Research Papers:

Determinants of variability of five programmed death ligand-1 immunohistochemistry assays in non-small cell lung cancer samples

Ross A Soo _, Joey Sze Yun Lim, Bernadette Reyna Asuncion, Zul Fazreen, Maria Cynthia Herrera, Mohd Feroz Mohd Omar, Nguyen Hoang Diem Phuong, Ju Ee Seet, Benhur Amanuel, Barry Iacopetta, David Byrne, Shona Hendry, Stephen Fox and Richie Soong

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Oncotarget. 2018; 9:6841-6851. https://doi.org/10.18632/oncotarget.23827

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Ross A. Soo1,2,3, Joey Sze Yun Lim2, Bernadette Reyna Asuncion2, Zul Fazreen2, Maria Cynthia Herrera2, Mohd Feroz Mohd Omar2, Nguyen Hoang Diem Phuong2, Ju Ee Seet4, Benhur Amanuel5,6, Barry Iacopetta3, David Byrne7, Shona Hendry7, Stephen Fox7,8 and Richie Soong2,9

1Cancer Science Institute of Singapore, National University of Singapore, Singapore, Singapore

2Department of Haematology-Oncology, National University Cancer Institute of Singapore, National University Health System, Singapore, Singapore

3School of Surgery, University of Western Australia, Perth, Australia

4Department of Pathology, National University Hospital, Singapore, Singapore

5Department of Anatomical Pathology, Queen Elizabeth II Medical Centre, Perth, Australia

6School of Pathology and Laboratory Medicine, The University of Western Australia, Perth, Australia

7Department of Pathology, Peter MacCallum Cancer Centre, Melbourne, Australia

8Department of Pathology, The University of Melbourne, Melbourne, Australia

9Department of Pathology, National University of Singapore, Singapore, Singapore

Correspondence to:

Ross A. Soo, email: [email protected]

Keywords: programmed death ligand-1; immunohistochemistry; non-small cell lung cancer; immunotherapy

Received: June 29, 2017     Accepted: December 23, 2017     Published: January 02, 2018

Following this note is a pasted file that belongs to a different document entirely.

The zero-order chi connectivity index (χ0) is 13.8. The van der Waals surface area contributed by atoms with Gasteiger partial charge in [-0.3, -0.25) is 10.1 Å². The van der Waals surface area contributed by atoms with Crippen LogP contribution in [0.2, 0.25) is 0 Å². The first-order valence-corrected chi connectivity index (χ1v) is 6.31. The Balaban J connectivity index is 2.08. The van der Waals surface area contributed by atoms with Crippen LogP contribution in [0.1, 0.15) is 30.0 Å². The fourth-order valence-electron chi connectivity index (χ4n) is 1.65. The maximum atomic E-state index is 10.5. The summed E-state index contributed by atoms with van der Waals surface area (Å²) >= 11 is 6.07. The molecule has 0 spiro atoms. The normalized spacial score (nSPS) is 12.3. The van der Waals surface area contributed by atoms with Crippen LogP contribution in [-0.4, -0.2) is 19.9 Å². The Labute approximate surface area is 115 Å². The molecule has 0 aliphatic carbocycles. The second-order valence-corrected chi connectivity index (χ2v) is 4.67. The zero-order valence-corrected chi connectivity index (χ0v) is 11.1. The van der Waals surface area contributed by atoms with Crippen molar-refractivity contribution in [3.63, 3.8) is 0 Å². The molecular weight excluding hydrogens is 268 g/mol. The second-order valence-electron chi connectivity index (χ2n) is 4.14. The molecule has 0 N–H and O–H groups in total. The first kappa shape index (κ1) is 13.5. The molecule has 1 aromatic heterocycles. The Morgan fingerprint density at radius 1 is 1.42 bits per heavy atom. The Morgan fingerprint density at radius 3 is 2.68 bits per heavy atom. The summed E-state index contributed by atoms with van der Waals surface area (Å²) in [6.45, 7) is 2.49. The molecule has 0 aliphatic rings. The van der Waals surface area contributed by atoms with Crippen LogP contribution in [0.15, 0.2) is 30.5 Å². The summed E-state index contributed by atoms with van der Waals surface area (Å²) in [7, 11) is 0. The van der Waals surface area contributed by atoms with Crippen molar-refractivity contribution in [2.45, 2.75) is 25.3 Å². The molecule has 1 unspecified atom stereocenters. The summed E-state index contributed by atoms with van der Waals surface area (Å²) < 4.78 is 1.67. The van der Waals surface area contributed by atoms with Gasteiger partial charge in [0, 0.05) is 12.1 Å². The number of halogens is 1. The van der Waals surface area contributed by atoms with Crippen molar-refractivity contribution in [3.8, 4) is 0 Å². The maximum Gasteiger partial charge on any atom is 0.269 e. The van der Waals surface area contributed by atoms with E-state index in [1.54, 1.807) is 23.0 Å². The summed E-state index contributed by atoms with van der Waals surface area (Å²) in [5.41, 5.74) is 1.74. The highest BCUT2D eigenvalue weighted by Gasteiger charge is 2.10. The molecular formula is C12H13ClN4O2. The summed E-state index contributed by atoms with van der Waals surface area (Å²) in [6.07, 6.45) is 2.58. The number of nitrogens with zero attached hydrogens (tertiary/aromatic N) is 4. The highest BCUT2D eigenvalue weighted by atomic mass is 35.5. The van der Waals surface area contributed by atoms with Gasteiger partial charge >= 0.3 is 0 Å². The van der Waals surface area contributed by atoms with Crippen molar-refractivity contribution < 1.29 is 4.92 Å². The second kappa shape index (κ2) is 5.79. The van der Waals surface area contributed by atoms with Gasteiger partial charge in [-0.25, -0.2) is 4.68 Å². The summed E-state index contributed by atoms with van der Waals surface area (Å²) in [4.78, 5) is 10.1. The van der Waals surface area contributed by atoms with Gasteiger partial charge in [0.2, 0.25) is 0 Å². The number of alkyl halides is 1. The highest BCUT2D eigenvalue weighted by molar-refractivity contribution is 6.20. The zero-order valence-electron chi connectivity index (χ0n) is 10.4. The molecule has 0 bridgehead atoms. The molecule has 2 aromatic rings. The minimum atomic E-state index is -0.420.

Programmed death ligand-1 (PD-L1) expression as determined by immunohistochemistry (IHC) is potentially predictive of clinical outcome. The aim of this study was to assess the concordance of reported PD-L1 IHC assays and investigate factors influencing variability. Consecutive sections from 20 non-small cell lung cancers (NSCLCs) comprising resection, core biopsy, cytology and pleural fluid samples underwent IHC with 5 different antibody/autostainer combinations: 22C3/Link48, 28-8/BOND-MAX, E1L3N/BOND-MAX, SP142/BenchMark and SP263/BenchMark. PD-L1 RNA levels were assessed using RNAscope. The frequency of positive cases using scoring thresholds from clinical trials was 72%, 33%, 61%, 56%, and 33% for the 5 IHC protocols respectively, and 33% for RNAscope. Pairwise agreement on the classification of cases as positive or negative for PD-L1 expression ranged from 61%-94%. On a continuous scale, the lowest correlation was between 28-8/BOND-MAX and SP142/BenchMark (R2=0.25) and highest was between 22C3/Link48 and E1L3N/BOND-MAX (R2=0.71). When cases were ordered according to tumor cell (TC)%, a similar ranking of cases across IHC protocols could be observed, albeit with different quanta and limits of detection. Single-slide OPAL 7-color fluorescence IHC analysis revealed a high degree of co-localization of staining from the 5 PD-L1 antibodies. Using SP142 antibody in a BOND-MAX protocol led to increased TC% quanta, while retaining a similar ranking of samples according to TC%. The results of this study highlight tumor PD-L1 status can vary significantly according to IHC protocol. Protocol-dependent staining intensities and nominated thresholds for positivity contribute to this variability, while the antibody used appears to be less of a factor.

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